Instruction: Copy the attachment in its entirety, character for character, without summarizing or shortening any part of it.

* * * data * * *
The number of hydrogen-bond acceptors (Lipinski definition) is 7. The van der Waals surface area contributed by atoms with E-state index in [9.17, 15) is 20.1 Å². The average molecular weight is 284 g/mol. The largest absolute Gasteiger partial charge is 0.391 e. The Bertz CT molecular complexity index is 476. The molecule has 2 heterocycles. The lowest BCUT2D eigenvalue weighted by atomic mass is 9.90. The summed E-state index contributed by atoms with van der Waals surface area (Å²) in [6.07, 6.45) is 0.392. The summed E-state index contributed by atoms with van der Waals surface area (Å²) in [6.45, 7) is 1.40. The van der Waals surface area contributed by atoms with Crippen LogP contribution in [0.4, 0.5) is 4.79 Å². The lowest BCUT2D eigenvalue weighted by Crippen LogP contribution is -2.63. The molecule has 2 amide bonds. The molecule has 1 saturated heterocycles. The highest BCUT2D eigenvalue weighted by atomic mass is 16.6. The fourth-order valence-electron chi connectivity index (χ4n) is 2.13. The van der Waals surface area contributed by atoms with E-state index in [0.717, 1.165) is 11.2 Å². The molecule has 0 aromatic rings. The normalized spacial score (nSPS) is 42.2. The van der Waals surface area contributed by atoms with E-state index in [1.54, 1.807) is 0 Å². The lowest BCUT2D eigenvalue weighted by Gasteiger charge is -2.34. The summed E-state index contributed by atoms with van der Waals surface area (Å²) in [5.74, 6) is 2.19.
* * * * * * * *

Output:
The number of hydrogen-bond acceptors (Lipinski definition) is 7. The van der Waals surface area contributed by atoms with E-state index in [9.17, 15) is 20.1 Å². The average molecular weight is 284 g/mol. The largest absolute Gasteiger partial charge is 0.391 e. The Bertz CT molecular complexity index is 476. The molecule has 2 heterocycles. The lowest BCUT2D eigenvalue weighted by atomic mass is 9.90. The summed E-state index contributed by atoms with van der Waals surface area (Å²) in [6.07, 6.45) is 0.392. The summed E-state index contributed by atoms with van der Waals surface area (Å²) in [6.45, 7) is 1.40. The van der Waals surface area contributed by atoms with Crippen LogP contribution in [0.4, 0.5) is 4.79 Å². The lowest BCUT2D eigenvalue weighted by Crippen LogP contribution is -2.63. The molecule has 2 amide bonds. The molecule has 1 saturated heterocycles. The highest BCUT2D eigenvalue weighted by atomic mass is 16.6. The fourth-order valence-electron chi connectivity index (χ4n) is 2.13. The van der Waals surface area contributed by atoms with E-state index in [0.717, 1.165) is 11.2 Å². The molecule has 0 aromatic rings. The normalized spacial score (nSPS) is 42.2. The van der Waals surface area contributed by atoms with E-state index in [1.54, 1.807) is 0 Å². The lowest BCUT2D eigenvalue weighted by Gasteiger charge is -2.34. The summed E-state index contributed by atoms with van der Waals surface area (Å²) in [5.74, 6) is 2.19.